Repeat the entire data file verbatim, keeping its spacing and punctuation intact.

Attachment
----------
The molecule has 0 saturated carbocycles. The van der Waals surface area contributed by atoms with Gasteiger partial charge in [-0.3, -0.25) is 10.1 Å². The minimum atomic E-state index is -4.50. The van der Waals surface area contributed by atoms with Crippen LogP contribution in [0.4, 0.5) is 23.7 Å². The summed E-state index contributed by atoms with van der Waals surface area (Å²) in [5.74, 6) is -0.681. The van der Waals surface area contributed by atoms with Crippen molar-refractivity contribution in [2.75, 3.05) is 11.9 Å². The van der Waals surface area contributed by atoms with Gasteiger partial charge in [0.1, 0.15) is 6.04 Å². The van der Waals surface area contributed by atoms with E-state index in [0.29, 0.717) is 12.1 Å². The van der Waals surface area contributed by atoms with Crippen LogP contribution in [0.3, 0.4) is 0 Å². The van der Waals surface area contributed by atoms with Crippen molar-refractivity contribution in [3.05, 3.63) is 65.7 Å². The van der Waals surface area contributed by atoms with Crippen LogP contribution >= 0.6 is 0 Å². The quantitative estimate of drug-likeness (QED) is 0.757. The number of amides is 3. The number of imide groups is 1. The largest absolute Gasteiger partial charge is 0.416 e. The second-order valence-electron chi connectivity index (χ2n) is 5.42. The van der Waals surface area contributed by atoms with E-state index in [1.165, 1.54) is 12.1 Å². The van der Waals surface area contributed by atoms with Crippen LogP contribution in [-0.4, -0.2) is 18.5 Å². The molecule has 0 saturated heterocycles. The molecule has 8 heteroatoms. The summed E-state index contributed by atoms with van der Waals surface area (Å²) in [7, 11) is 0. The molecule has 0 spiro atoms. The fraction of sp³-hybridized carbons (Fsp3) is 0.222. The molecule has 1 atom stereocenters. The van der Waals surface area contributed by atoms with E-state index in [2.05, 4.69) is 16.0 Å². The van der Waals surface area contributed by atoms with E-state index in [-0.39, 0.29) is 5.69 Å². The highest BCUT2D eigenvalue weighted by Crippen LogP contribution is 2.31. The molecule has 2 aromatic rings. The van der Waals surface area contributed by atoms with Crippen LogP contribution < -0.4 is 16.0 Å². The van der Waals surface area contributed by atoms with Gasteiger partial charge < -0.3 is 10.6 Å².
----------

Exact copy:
The molecule has 0 saturated carbocycles. The van der Waals surface area contributed by atoms with Gasteiger partial charge in [-0.3, -0.25) is 10.1 Å². The minimum atomic E-state index is -4.50. The van der Waals surface area contributed by atoms with Crippen LogP contribution in [0.4, 0.5) is 23.7 Å². The summed E-state index contributed by atoms with van der Waals surface area (Å²) in [5.74, 6) is -0.681. The van der Waals surface area contributed by atoms with Crippen molar-refractivity contribution in [2.75, 3.05) is 11.9 Å². The van der Waals surface area contributed by atoms with Gasteiger partial charge in [0.1, 0.15) is 6.04 Å². The van der Waals surface area contributed by atoms with E-state index in [0.29, 0.717) is 12.1 Å². The van der Waals surface area contributed by atoms with Crippen LogP contribution in [0.3, 0.4) is 0 Å². The van der Waals surface area contributed by atoms with Crippen molar-refractivity contribution in [3.05, 3.63) is 65.7 Å². The van der Waals surface area contributed by atoms with Crippen LogP contribution >= 0.6 is 0 Å². The quantitative estimate of drug-likeness (QED) is 0.757. The number of amides is 3. The number of imide groups is 1. The largest absolute Gasteiger partial charge is 0.416 e. The second-order valence-electron chi connectivity index (χ2n) is 5.42. The van der Waals surface area contributed by atoms with E-state index in [1.165, 1.54) is 12.1 Å². The van der Waals surface area contributed by atoms with Crippen LogP contribution in [-0.4, -0.2) is 18.5 Å². The molecule has 0 saturated heterocycles. The molecule has 8 heteroatoms. The summed E-state index contributed by atoms with van der Waals surface area (Å²) in [7, 11) is 0. The molecule has 0 spiro atoms. The fraction of sp³-hybridized carbons (Fsp3) is 0.222. The molecule has 1 atom stereocenters. The van der Waals surface area contributed by atoms with E-state index in [2.05, 4.69) is 16.0 Å². The van der Waals surface area contributed by atoms with E-state index in [-0.39, 0.29) is 5.69 Å². The highest BCUT2D eigenvalue weighted by Crippen LogP contribution is 2.31. The molecule has 2 aromatic rings. The van der Waals surface area contributed by atoms with Crippen LogP contribution < -0.4 is 16.0 Å². The van der Waals surface area contributed by atoms with Gasteiger partial charge < -0.3 is 10.6 Å².